In the same "Meet the Press" interview, Tim Russert reminds Obama that despite the fact that he has talked about the importance of court nominees that can garner bipartisan support, he still voted against John Roberts' candidacy for Supreme Court chief justice even as Roberts got an overwhelmingly bipartisan 78-22 endorsement.
Obama's explanation: "Yeah. But I did not support a filibuster in that situation. So the _ I mean, there's a situation where I thought John Roberts was a highly legitimate nominee. I anguished over that vote." etc, etc..
President Ford may have been a fine gentleman who soothed the nerves of a rattled nation, but his brief presidency became a bridge to nowhere. The major problems confronting the nation were not attended to. And the door was opened to Jimmy Carter, who campaigned as an outsider and healer who would bring new integrity to Washington.
The next four nightmare years are there for all to read about.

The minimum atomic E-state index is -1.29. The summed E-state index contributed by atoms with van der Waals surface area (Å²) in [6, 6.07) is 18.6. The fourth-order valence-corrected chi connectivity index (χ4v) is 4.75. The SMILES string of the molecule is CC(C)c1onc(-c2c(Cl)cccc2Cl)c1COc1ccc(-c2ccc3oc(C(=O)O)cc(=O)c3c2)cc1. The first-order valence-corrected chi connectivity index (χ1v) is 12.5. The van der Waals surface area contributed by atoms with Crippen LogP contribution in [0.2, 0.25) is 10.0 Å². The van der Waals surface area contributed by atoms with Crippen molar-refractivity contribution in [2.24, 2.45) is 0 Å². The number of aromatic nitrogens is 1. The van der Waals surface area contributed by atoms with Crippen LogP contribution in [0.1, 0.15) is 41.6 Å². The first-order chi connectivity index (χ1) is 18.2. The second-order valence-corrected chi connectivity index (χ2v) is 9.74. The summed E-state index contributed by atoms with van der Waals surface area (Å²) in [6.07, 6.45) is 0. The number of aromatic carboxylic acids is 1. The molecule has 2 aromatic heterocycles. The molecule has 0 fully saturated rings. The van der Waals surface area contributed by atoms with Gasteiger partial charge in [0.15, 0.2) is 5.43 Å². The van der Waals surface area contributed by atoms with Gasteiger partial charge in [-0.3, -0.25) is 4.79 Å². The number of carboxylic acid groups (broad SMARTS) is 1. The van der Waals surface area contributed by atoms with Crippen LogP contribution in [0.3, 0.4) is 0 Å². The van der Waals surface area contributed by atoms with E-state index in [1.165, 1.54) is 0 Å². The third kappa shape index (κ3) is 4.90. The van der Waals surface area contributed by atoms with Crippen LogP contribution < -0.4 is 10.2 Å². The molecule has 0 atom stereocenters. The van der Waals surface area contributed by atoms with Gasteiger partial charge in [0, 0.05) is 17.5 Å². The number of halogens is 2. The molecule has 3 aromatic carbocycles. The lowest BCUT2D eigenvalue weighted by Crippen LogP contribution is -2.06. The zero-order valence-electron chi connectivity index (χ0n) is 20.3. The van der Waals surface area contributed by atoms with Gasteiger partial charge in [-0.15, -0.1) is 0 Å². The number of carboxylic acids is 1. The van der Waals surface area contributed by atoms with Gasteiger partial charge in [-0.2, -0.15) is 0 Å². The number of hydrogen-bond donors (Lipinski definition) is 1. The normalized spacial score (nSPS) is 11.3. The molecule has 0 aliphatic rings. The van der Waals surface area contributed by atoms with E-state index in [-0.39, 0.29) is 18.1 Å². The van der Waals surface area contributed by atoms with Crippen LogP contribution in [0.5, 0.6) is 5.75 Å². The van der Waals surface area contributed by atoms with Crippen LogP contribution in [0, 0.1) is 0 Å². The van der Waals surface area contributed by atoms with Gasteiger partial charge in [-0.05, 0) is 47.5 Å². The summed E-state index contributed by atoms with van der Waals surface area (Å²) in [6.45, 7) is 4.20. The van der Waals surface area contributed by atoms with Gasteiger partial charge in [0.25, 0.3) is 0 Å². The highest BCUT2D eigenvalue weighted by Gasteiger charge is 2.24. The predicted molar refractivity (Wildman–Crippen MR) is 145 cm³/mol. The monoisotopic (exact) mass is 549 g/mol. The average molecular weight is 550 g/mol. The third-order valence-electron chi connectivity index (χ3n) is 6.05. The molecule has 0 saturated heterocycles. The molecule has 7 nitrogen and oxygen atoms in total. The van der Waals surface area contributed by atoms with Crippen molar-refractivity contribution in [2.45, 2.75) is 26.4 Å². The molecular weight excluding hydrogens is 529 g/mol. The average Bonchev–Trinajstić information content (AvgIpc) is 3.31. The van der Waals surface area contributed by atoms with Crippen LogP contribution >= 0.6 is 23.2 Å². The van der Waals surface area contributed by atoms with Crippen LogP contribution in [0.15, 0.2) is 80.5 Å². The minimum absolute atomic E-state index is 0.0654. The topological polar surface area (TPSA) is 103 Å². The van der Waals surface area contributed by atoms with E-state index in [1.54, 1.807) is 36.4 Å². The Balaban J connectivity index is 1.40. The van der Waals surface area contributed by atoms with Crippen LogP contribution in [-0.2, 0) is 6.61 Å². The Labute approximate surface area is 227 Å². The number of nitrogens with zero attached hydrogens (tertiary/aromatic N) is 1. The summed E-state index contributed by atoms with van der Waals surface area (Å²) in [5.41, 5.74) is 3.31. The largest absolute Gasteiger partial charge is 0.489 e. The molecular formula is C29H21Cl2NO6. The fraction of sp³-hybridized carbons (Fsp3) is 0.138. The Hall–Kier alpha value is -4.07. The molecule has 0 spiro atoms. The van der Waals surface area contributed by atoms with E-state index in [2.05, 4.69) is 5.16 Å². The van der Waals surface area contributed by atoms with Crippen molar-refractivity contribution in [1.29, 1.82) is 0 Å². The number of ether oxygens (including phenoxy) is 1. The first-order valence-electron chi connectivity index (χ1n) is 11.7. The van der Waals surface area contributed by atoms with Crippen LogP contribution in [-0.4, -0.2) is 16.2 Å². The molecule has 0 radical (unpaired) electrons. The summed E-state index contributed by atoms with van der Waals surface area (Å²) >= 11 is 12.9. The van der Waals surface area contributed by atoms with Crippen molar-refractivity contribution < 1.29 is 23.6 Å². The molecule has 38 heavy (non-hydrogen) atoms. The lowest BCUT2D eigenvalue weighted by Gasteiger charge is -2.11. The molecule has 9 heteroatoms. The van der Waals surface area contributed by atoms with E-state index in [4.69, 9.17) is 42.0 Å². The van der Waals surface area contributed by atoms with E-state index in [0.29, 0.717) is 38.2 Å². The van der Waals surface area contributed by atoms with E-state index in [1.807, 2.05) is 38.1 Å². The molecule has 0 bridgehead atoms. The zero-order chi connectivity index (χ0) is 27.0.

We should be aware of the parallels today.
The rhetoric of healing is anesthesia that diverts our national attention from real problems we have and the principles that we need to address them. An election repudiation of a wayward and confused Republican Party was not a rejection of the limited-government, traditional-values agenda that got lost.
Test scores show that, despite No Child Left Behind, black and Latino kids are being left behind. Yet what politician today is bold enough to push for real, market-based education reform?
Social Security and Medicare remain broken. Yet no candidate has the courage to be honest and say they cannot be fixed simply with more taxes.
Democrats talk about reaching out to citizens of faith. But which of these Democrats is talking about 37 percent out-of-wedlock birth rates or the central role of family in the fight against poverty?
The hidden dimension of today's feel good politics is denial. A lesson of the 70s is that denial and loss of principles come at a great cost.
Must we pay this price again?